15th Night Youth Action Council Members advocating for their unhoused peers. Photo courtesy 15th Night.

‘Safe Shelter, Food and Clothing’

Youth-serving providers propose temporary COVID-19 shelter

As the novel coronavirus pandemic entered our community, homeless advocates sprang to work, trying to protect the most vulnerable among us. Lane County, in conjunction with nonprofits such as White Bird Clinic and St. Vincent de Paul, has adapted its services and opened new shelters for adults experiencing homelessness.

Now it’s time to turn to unhoused youth in Eugene, says Megan Shultz, community coordinator for 15th Night, a partnership between groups and nonprofits in the Eugene area that works with unhoused youth to find solutions that work for this underserved community.

While Lane County is working to do outreach, it says it cannot open new beds to shelter unhoused youth. So providers surveyed youth and came up with a proposal: opening First United Methodist Church as a temporary shelter.

More than 1,600 students in the Bethel, Eugene and Springfield school districts experienced homelessness during the 2018-2019 school year, according to data from the Oregon Department of Education. Nearly 500 of those students experienced it alone.

While young people in general are not at a high risk of death due to COVID-19, Shultz says unhoused youth do have a higher risk. “When you’re sleeping in the cold or not getting enough to eat, you’re scared all the time, your stress levels are running high, it makes sense that you would be more at risk of getting sick of anything, right?” she says.

The nonprofits and groups that make up 15th Night, such as Looking Glass and the Hosea Youth Services Resource Center, are “still in the trenches” serving the community, Shultz says, but their services had to adapt. For instance, Looking Glass’ Station 7 shelter expanded its age range but had to decrease the number of beds it operates, from 14 to eight, and HOOTS, a White Bird program that offers mental health support in high schools, opened a counseling phone line for high schoolers and their families now that schools are closed.

Lane County is focused on making sure there is a plan in place in case unhoused youth test positive for COVID-19, County Commission Chair Heather Buch says — that hasn’t happened yet, but they could be quarantined in hotels or at the old veterans’ clinic that was adapted for COVID-19, she says.

Many homeless youth have also been affected by the stay-at-home order, because places where they were able to access resources, like schools, are closed.

“Part of our priority is knowing where they are or where they were before COVID-19. And is that a safe place for them? And can we bring some services to them?” Buch says. As part of a joint response to COVID-19 by the county, Eugene and Springfield, the city of Eugene established a mobile outreach team to unhoused people to make sure they have access to services, Buch says.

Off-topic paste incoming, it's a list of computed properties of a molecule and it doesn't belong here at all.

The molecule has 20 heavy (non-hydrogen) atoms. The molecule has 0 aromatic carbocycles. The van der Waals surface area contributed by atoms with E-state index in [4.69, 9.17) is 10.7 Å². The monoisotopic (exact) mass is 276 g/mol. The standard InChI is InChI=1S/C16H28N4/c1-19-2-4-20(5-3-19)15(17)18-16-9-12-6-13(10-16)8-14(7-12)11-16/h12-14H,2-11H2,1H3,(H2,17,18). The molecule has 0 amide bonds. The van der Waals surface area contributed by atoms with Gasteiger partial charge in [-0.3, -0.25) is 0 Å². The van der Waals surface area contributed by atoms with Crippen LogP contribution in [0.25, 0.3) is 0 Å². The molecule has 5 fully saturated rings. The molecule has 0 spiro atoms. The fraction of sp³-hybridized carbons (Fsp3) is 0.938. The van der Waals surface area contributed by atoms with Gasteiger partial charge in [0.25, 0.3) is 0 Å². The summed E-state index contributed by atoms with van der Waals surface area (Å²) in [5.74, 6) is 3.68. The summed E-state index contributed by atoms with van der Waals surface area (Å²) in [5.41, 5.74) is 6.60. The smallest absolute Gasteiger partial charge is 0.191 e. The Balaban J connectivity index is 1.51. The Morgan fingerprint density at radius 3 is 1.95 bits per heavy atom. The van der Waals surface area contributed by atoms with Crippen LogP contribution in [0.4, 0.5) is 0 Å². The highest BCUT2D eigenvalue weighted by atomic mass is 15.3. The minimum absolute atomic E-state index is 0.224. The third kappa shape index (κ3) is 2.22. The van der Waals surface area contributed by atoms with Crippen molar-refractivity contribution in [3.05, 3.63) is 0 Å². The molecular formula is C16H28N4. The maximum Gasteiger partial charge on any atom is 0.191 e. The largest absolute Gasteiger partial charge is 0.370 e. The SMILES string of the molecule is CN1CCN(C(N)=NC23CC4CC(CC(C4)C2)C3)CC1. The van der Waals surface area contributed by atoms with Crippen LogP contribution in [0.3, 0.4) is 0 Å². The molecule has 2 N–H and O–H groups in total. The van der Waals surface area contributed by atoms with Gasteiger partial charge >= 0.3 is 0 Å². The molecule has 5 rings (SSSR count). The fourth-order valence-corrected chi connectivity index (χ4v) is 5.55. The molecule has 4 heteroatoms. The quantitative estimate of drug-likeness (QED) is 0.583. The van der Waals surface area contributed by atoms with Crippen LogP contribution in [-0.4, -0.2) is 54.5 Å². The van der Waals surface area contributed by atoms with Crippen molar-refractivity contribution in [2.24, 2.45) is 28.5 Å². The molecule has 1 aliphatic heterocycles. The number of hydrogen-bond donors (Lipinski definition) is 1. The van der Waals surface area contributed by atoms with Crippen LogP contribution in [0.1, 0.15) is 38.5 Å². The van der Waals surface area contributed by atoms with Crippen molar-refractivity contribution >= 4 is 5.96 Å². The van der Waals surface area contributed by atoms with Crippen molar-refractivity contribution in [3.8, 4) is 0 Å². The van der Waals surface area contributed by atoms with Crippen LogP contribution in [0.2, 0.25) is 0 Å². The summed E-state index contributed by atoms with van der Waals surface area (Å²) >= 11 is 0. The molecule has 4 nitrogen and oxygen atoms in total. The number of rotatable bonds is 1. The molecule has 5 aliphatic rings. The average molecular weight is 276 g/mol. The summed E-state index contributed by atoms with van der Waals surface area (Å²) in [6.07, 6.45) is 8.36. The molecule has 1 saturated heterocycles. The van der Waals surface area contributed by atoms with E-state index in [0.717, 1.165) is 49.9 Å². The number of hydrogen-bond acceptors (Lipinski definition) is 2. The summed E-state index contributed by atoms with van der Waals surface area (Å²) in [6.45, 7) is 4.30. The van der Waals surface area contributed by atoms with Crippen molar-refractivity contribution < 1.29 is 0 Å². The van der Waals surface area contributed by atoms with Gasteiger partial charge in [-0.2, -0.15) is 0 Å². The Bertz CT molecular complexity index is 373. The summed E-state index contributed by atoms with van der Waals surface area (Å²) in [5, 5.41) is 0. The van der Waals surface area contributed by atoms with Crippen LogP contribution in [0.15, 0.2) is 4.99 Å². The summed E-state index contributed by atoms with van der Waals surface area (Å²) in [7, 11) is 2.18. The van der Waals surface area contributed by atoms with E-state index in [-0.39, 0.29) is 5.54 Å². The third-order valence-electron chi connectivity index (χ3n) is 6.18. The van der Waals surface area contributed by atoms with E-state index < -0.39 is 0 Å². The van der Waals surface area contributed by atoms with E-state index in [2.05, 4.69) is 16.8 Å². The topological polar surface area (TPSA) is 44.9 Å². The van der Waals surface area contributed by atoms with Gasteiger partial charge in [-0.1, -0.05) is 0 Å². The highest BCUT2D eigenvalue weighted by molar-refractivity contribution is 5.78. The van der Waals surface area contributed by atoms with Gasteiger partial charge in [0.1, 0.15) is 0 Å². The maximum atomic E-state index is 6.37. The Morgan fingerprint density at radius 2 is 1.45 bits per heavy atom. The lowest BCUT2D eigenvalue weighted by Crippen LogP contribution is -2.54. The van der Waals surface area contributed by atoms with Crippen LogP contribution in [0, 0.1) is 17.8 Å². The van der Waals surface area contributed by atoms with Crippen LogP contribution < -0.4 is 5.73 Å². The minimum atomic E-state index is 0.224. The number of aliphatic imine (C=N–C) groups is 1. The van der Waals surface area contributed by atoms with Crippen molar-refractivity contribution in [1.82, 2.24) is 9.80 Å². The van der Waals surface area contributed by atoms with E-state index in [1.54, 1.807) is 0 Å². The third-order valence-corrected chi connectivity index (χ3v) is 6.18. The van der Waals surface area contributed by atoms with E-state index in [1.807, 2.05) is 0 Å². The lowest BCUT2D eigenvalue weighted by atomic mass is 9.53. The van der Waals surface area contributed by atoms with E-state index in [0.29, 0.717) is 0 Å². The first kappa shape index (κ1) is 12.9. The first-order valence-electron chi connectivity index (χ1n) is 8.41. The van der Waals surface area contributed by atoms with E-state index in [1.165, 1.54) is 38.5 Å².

However, the county has no plans to open new beds for unhoused youth yet. “I wish we could,” Buch says.

So providers surveyed 35 youths experiencing homelessness who interact with their services about their current needs, where they’ve been staying and where they would be willing to shelter.

According to that survey, nearly three quarters of the youths interviewed have sheltered in an unsafe environment in the last six months. One in three of the youths interviewed reported having a chronic illness, which may make them more susceptible to complications from COVID-19. The three priority needs they reported were safe shelter, food and clothing.

It was based on the results of that survey that the nonprofits proposed opening up the First United Methodist Church site, which operates the youth Egan Warming Center when it’s active, as a temporary, low barrier shelter for up to 40 unhoused youth under 21 years old.

“This is a community, youth-informed proposal,” Shultz says of the proposed plan. According to the proposal, youth feel comfortable at the church because it’s already familiar to them, and having a central location will prevent them from roaming, which could lead them to contract or spread the illness.

The estimated cost to get the shelter up and running for 90 days is $150,000, and St. Vincent de Paul, which operates many of the permanent and temporary COVID-19 shelters in Eugene, would operate the shelter. It can be running within a week of funding, according to the proposal.

Shultz emphasizes that they aren’t asking for the county specifically to fund the shelter. “We can move quicker with private dollars than we can with public dollars,” she says. SVDP is taking donations for the shelter online. Those interested in donating to the shelter can specify the program in the form.

The HOOTS phone lines can be reached 9 am – 4 pm Monday-Friday. Students, families and staff of 4J and Bethel schools should call 541-246-2342, while those in Springfield, South Lane or Oakridge Schools should call 541-246-2332.